English-language industry needs up to €7.9 million in government COVID-19 support

Government wage supplement and fixed cost contribution support for ELT schools could range between €2m and €7.9m, Deloitte study finds

A study conducted by Deloitte for the Federation of English Language Teaching Organisations Malta (FELTOM), found that a government wage supplement and fixed cost contribution support should range between €2 million and €7.9m for the ELT industry.

The report was this week presented to the Tourism Minister during a high-level meeting with FELTOM as part of the Maltese government’s pre-budget consultation exercise.

Deloitte strongly recommended the wage supplement to be sustained at a decreasing scale until business volume returns to 70% of what it had been before the COVID-19 pandemic.

It also recommended progressive support for operators incurring more than 40% loss in arrivals, and a re-investment of €13.5 million target government revenue to stimulate accelerated recovery, and over €100 million of economic activity. “Such stimulus could be through direct injection or also incentive schemes for the students themselves. Be they subsidized weeks of tuition when purchasing more than two weeks or even subsidized flight with the local carrier,” Deloitte said.

The ELT industry has always been a strong contributor to the Maltese economy. Deloitte estimates that total annual expenditure by ELT students stood at approximately €145 million in 2019. That year, the ELT sector accounted for 8.6% of total tourist guest nights, with 3% of all tourists being ELT students.

The ELT sector plays a key role in diversifying the tourism sector, indirectly employing hundreds of host families and providing business to accommodation and transport providers, supermarkets and restaurants.

FELTOM’s CEO James Perry said that, as opposed to other tourism markets, this industry attracts people who would usually not travel to Malta. Over half of ELT students (56%) were from non-EU/EEA countries in 2019. Although the highest number of students came from Italy (12% or 28,367 student weeks), this is followed by Colombia (9.1% or 21,688 student weeks) and Brazil (21,230 student weeks or 9%).

“The COVID-19 pandemic was an unprecedented shock on the local economy in general, but especially on the ELT industry where between the 5th and the 16th of last March, the number of cancellations by English language students increased from 4,000 to 20,000 – all in a span of two weeks. Cancellations kept increasing throughout the subsequent weeks,” Perry said.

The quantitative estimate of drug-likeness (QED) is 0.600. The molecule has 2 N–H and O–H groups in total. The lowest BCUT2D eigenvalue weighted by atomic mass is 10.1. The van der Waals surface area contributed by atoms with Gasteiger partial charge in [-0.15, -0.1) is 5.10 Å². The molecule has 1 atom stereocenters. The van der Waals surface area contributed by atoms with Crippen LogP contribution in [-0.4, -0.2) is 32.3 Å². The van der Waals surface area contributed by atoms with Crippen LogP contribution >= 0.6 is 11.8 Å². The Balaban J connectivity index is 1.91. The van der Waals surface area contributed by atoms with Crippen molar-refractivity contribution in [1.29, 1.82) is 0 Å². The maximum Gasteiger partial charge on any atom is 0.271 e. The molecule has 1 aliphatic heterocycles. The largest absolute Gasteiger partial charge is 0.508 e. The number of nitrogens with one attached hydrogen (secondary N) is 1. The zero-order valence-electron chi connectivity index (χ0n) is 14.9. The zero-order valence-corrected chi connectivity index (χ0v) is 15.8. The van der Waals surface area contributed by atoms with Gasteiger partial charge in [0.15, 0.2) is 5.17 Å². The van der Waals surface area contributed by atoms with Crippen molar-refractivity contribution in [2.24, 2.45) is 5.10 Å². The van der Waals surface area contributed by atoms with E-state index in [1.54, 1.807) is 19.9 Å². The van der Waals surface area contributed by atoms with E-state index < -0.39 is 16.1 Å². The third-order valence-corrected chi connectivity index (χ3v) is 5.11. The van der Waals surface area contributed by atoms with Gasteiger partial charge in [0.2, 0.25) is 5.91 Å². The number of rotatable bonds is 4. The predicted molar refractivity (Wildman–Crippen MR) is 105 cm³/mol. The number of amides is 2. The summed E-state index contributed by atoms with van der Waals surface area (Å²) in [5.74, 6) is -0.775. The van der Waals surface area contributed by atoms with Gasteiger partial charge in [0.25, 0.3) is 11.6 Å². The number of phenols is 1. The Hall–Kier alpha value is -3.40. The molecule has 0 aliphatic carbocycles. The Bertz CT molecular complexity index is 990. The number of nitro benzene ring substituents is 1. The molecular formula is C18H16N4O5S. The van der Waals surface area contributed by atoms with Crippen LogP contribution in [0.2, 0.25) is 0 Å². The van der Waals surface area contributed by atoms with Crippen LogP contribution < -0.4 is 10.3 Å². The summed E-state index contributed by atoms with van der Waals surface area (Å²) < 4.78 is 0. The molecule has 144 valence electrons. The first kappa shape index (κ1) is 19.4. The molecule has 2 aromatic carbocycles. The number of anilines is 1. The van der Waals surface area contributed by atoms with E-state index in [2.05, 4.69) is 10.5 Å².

Whereas July of 2019 saw a total of 18,457 student weeks, this year’s estimate stood at 9.4% of that amount which translates to 1,740 student weeks.

The study also looks at the financial impact of COVID-19 on the ELT sector. Business in 2020 plummeted by 80%. A decrease in industry revenue will also significantly impact accommodation, transport, and activities providers which account for 43% of the total industry variable costs.

“Government aid is crucial for the sector. Based on the scenarios provided by Deloitte, 1,378 jobs are on the line if the industry is not sustained. The best-case scenario provided by Deloitte would still result in 643 people losing their jobs, unless government steps in,” Perry said.

Deloitte estimated net loss in economic activity could reach €88 million. Government revenue from the industry’s economic activity could also potentially decrease by 66%, based on the VAT, income tax and NI generated by the industry. An analysis of the best-case scenario, a drop of 30% of students in arrivals, would mean that government generated revenue would drop to €15.2 million.

“The ELT sector is crucial to the tourism sector and to the country’s coffers. Sustained government aid is therefore of utmost importance for the sector. The industry will only start to recover once there are reduced health concerns and a substantial decrease in travel apprehension. This could still be a long way away,” Perry said.